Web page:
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Blog - POP CULTURE

Robert Redford is currently the co-favorite (along with Chiwetel Ejiofor) to win this year’s Best Actor Oscar for his role in the film All Is Lost. Should he win, the award would be Redford’s first Oscar for acting; a surprising fact given Redford’s long run as one of America’s most celebrated dramatic actors.

Redford hasn’t even been nominated for Best Actor since 1974, when he was up against a Murderer’s Row of phenomenal actors: Al Pacino, Marlon Brando, Jack Nicholson, and Jack Lemmon. (Can you guess who won?)

This month the IFC Theater in Manhattan is celebrating Redford’s career with screenings of all of his major films. This weekend the retrospective kicked off with The Sting, the film he was nominated for in 1974 and the winner of that year’s Best Picture, Best Director and Best Screenplay Oscars.

The Sting is one of the greatest movies of modern American cinema. Set in Depression-era Chicago, the movie is loosely based on the life of famous con artist Yellow Kid Weil. The film follows Redford’s character, small-time con man Johnny Hooker, as he seeks out legendary con man and master of the “Big Con” Henry Gondorff (based on Weil).

Hooker asks Gondorff for help setting up a “Big Con” to ensnare a powerful gangster, Doyle Lonnergan (played by Robert Shaw), who was responsible for the murder of one of Chicago’s South Side small-time hustlers Luther Campbell (played by Robert Earl Jones, father of James Earl Jones).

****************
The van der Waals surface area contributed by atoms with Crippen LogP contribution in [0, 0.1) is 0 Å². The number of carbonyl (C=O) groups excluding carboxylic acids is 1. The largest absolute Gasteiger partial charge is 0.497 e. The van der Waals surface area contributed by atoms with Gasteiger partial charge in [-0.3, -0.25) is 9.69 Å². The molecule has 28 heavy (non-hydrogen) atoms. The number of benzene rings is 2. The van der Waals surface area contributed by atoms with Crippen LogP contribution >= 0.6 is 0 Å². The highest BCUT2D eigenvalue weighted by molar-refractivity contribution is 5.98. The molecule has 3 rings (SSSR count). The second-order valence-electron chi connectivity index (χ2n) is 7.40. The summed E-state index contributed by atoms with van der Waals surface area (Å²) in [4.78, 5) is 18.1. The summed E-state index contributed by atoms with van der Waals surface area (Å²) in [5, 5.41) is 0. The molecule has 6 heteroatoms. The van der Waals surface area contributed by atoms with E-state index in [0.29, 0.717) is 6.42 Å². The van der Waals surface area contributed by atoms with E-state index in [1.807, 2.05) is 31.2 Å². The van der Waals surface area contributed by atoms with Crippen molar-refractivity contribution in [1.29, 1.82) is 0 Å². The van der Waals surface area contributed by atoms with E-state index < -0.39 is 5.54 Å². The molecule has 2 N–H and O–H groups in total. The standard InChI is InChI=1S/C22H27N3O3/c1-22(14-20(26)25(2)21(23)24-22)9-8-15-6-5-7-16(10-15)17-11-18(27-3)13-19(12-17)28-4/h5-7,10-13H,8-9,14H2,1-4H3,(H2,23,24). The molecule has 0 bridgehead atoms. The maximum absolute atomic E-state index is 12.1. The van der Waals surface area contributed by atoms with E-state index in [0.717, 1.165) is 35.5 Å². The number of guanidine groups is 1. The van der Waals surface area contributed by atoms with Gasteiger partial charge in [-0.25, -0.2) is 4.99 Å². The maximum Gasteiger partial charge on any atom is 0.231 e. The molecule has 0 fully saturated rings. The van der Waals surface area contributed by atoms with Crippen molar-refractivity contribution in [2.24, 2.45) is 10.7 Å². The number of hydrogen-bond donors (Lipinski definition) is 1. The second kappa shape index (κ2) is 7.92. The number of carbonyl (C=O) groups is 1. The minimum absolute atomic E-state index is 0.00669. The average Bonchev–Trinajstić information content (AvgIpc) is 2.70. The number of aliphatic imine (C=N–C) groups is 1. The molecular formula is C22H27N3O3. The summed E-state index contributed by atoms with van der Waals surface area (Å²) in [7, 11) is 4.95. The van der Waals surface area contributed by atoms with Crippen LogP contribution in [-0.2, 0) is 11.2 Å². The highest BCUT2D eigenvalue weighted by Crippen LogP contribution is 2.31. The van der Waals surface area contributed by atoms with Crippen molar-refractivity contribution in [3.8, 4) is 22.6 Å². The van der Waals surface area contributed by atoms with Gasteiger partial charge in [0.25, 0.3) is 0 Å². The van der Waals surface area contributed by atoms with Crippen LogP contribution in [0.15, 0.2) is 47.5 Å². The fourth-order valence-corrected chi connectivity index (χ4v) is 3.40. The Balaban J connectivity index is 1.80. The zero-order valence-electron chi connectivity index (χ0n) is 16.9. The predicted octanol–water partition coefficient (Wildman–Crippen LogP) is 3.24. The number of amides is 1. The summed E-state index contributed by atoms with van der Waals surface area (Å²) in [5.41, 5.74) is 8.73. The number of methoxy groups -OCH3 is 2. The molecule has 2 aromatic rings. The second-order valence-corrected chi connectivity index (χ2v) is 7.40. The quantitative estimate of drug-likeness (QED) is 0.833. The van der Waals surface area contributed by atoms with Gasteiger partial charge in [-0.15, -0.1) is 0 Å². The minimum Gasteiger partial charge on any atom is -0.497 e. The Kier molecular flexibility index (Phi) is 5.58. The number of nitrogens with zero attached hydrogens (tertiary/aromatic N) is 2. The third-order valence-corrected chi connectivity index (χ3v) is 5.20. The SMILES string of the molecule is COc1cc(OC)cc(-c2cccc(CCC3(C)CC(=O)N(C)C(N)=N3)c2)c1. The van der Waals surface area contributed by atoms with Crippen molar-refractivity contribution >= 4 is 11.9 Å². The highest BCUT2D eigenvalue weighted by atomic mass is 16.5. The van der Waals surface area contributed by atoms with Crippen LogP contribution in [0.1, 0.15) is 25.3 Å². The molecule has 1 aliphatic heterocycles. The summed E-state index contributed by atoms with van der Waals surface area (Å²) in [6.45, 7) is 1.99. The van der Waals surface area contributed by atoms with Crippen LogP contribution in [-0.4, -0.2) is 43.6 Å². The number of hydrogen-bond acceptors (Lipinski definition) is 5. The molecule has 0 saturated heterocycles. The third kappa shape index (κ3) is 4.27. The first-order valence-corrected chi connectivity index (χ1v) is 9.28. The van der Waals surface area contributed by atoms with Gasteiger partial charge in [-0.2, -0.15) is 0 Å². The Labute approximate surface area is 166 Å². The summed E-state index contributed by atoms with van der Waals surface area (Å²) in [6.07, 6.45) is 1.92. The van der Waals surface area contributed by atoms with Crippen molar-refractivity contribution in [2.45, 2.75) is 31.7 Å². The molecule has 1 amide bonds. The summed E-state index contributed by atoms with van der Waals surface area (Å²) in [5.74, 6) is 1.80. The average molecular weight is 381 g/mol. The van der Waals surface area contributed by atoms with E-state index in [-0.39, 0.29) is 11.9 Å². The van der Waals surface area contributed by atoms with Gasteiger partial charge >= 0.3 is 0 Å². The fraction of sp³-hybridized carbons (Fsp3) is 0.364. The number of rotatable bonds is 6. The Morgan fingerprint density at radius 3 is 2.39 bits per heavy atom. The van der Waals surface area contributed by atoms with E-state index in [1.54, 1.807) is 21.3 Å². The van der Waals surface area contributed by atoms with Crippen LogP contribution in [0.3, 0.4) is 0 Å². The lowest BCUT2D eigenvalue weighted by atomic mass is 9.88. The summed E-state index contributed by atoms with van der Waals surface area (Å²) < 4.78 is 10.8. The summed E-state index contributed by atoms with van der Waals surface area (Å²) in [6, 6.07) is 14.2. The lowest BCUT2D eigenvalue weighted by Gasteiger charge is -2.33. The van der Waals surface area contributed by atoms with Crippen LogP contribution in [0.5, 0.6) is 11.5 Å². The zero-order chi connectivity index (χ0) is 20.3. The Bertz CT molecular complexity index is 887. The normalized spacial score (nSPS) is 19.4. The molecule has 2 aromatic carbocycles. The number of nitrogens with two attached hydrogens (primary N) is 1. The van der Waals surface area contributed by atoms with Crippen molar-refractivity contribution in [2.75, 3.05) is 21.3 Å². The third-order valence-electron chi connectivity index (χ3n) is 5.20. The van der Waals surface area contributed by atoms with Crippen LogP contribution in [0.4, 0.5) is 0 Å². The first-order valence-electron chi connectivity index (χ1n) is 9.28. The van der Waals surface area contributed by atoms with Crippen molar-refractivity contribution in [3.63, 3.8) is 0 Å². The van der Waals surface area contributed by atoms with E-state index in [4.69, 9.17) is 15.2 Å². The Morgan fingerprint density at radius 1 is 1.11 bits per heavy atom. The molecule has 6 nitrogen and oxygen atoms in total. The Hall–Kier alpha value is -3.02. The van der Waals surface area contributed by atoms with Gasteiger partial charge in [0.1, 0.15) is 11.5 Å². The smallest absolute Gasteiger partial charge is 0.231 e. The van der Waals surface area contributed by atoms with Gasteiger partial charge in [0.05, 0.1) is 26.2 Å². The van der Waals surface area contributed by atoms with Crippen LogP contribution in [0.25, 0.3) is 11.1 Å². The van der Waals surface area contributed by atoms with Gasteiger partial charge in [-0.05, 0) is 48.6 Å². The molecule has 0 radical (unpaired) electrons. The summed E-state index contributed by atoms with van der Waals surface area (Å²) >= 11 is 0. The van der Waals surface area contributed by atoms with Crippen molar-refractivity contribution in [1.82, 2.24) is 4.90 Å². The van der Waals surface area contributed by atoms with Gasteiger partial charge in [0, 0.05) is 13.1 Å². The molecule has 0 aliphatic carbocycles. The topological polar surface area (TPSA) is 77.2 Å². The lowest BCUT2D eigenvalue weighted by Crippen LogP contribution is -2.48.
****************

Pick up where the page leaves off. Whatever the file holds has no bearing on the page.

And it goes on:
The “Big Con” or the “Long Con” is different from the kind of short cons and everyday hustles that most con artists are known for. Where Johnny Hooker was used to swindling people on the street for whatever was in their pockets, the kind of scam that Gondorff was master at would require dozens of co-conspirators and weeks or months of preparation and work. These scams were detailed in David Maurer’s book “The Big Con: The Story of the Confidence Man.”

Published in 1940, Maurer’s book was an important work because it was the first time that many of these elaborate scams were ever revealed to someone other than another member of the con-artist community. His interviews with Weil, Limehouse Chappie, and Charles Gondorff were some of the first on-the-record conversations about the workings of the “Long Con.” (Maurer sued the producers of The Sting for $10 million, claiming they ran their own con on him and took the source material for their screenplay right out of his book without attribution. They settled out of court.)

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The con that Gondorff and Hooker settle on for Lonergan was called “The Wire,” a scam that involved convincing someone that you could provide them inside information on a horse race to convince them how to bet.

In those days not only was horse racing incredibly popular all over the country, but the demand for betting on the races was such that gamblers didn’t just want to bet their local racetrack when the meet was in session. Bookmakers would run underground betting parlors where they would take bets on races all over the country, then report the results when a telegraph came through on tickertape from the local racetrack. The whole operation resembled an early-day off-track betting parlor, only without any technology besides a telegraph machine, and also was highly illegal.